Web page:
South Korea parliament approves new probe into deadly 2022 Halloween crush

12-South Korea parliament approves

SOUTH KOREA – South Korea’s parliament has passed a bill for a new, independent investigation into the 2022 Halloween crush in the capital, Seoul, that killed more than 150 people.
The single-chamber, opposition-led National Assembly approved the measure in a bipartisan vote with 256 in, three abstentions, and no opposition yesterday. It will become law once signed by President Yoon Suk-yeol, which is considered a formality.
The legislation will create a fact-finding committee of nine members who will look into the cause of the crush, how the authorities handled it, and who should be blamed, a process that could last up to 15 months.
The crush took place on October 29, 2002, when revellers flooded the narrow alleyways of Seoul’s popular nightlife district of Itaewon to celebrate the first Halloween free of COVID-19 curbs in three years. Nearly 200 people were injured in the ensuing surge, with most of the victims in their 20s and 30s.
Anger that the government ignored safety and regulatory issues mounted in the aftermath of the disaster.
Police faced strong public criticism and scrutiny over their response, having dispatched just 137 officers to the area despite estimating in advance as many as 100,000 people would gather.
In 2023, a special police investigation concluded that police and municipal officials failed to formulate effective crowd control steps.
Investigators also said police had ignored hotline calls by pedestrians who warned of swelling crowds before the surge turned deadly.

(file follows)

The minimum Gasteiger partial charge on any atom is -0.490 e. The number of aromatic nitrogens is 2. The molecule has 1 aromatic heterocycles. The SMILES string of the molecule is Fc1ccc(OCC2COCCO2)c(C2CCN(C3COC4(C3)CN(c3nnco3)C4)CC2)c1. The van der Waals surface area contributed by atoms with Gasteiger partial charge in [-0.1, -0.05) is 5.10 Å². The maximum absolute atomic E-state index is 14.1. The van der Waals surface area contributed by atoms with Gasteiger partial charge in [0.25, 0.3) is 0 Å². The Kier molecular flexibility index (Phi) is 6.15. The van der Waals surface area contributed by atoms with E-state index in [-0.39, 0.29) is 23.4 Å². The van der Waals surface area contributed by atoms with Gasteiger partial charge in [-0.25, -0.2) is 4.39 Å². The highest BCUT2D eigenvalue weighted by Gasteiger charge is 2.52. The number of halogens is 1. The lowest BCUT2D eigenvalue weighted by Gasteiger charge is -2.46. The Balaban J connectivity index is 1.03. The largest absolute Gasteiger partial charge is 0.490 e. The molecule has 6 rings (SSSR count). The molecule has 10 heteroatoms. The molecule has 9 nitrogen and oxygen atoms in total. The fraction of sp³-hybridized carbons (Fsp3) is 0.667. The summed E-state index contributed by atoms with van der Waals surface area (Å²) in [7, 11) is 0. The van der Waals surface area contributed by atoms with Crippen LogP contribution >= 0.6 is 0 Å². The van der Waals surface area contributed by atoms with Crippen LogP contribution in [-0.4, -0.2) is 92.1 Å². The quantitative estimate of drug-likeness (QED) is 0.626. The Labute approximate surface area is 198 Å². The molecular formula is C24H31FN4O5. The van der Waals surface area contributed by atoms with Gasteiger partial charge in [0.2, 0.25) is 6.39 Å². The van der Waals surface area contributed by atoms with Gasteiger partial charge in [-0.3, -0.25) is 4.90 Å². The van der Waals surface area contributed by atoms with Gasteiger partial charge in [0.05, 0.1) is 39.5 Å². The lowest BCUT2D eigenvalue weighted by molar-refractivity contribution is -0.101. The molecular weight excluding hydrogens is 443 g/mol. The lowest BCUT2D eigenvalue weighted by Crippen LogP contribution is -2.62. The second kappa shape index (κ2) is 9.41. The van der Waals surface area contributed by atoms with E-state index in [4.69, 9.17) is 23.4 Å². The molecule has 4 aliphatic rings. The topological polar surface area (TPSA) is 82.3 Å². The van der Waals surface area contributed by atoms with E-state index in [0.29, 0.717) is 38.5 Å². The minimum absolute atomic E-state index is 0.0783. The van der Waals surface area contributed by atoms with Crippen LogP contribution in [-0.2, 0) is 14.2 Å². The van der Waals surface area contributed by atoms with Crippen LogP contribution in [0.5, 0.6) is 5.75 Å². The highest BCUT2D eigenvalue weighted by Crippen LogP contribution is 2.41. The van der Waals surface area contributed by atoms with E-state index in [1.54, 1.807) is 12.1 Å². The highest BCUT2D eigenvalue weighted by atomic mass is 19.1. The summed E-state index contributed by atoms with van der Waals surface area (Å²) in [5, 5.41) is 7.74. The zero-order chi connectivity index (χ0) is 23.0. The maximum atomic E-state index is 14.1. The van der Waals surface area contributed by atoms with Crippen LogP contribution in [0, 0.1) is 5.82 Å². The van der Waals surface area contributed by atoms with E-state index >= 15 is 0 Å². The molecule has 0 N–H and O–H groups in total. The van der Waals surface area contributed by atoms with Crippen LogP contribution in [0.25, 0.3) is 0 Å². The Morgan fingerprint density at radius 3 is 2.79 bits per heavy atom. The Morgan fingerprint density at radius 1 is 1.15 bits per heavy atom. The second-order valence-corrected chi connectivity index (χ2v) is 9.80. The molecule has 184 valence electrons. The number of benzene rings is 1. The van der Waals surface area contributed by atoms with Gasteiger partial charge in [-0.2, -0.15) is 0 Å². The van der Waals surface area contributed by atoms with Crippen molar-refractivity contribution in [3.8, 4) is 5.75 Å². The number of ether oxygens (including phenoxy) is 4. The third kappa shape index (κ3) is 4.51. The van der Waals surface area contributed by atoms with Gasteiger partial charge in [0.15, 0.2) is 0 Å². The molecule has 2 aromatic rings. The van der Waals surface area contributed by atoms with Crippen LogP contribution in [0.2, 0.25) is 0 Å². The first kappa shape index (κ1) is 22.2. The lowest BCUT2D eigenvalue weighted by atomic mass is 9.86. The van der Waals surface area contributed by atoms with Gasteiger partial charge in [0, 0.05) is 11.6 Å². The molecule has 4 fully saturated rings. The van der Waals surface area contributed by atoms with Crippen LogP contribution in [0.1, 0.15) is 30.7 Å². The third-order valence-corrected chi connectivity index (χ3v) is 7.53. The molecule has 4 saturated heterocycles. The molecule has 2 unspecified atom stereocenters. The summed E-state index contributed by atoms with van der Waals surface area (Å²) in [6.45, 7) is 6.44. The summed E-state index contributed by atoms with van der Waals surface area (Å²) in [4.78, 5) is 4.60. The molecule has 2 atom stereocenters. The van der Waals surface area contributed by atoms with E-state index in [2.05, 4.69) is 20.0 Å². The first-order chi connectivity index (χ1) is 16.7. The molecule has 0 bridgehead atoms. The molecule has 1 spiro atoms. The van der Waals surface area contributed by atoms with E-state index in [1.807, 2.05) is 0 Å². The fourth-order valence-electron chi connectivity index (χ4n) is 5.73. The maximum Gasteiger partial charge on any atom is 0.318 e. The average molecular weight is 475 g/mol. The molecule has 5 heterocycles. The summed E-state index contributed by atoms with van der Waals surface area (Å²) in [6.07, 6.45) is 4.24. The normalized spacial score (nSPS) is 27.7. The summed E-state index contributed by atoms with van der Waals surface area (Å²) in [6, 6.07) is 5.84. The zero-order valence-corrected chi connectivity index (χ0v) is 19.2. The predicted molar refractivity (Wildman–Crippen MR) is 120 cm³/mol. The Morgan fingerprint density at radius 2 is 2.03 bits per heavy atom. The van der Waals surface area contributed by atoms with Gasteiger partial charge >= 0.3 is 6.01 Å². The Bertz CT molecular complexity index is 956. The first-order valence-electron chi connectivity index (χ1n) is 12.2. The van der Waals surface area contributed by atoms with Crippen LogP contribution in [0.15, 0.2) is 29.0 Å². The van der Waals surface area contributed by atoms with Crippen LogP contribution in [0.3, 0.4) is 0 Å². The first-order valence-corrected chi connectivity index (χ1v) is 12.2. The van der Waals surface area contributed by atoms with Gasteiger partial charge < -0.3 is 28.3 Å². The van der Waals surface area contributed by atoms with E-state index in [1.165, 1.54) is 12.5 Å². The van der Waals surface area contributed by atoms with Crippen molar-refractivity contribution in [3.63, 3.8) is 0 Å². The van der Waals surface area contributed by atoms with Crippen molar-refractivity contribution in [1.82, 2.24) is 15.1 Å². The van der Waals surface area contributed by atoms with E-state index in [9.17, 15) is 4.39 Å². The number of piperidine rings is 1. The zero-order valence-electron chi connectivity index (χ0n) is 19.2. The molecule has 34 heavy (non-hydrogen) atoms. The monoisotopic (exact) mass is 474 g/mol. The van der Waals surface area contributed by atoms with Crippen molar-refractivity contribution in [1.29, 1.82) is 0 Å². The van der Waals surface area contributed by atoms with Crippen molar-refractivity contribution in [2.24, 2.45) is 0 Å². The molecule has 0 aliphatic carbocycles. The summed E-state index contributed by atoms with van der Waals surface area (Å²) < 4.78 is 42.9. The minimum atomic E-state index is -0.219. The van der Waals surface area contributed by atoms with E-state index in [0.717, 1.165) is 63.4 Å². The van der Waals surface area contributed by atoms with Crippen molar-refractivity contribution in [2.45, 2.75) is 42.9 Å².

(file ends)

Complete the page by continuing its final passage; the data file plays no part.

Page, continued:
Bereaved families and opposition lawmakers have repeatedly called for an independent probe as few have been held accountable for the incident, despite more than 20 police and other officials on trial.
In January, prosecutors charged Kim Kwang-ho, the former head of the Seoul Metropolitan Police Agency, for negligence by failing to ensure there were enough officers at the scene. He has denied any wrongdoing.
Two former senior police officers were sentenced in February for destroying evidence linked to the crush.
According to the new bill, once the committee determines who is responsible and who should face charges, it would report them to the government’s investigation agencies. The agencies would then conclude investigations of the suspects within three months.
An earlier bill, which was backed by the opposition-led parliament, was vetoed by Yoon in January because of disputes over the panel’s powers, such as whether the fact-finding committee can request arrest warrants.
However, at a meeting last Monday with opposition leader Lee Jae-myung of the Democratic Party, Yoon said he would not oppose the bill should the disputes be resolved.
Yoon’s shift comes as he faces growing public calls to cooperate with Lee’s party, which secured a landslide victory in the April 10 elections.
In a meeting with Yoon’s ruling People Power Party last Wednesday, Lee’s party agreed to remove contentious clauses from the draft bill, including granting full investigative power to the panel. (Al Jazeera)…[+]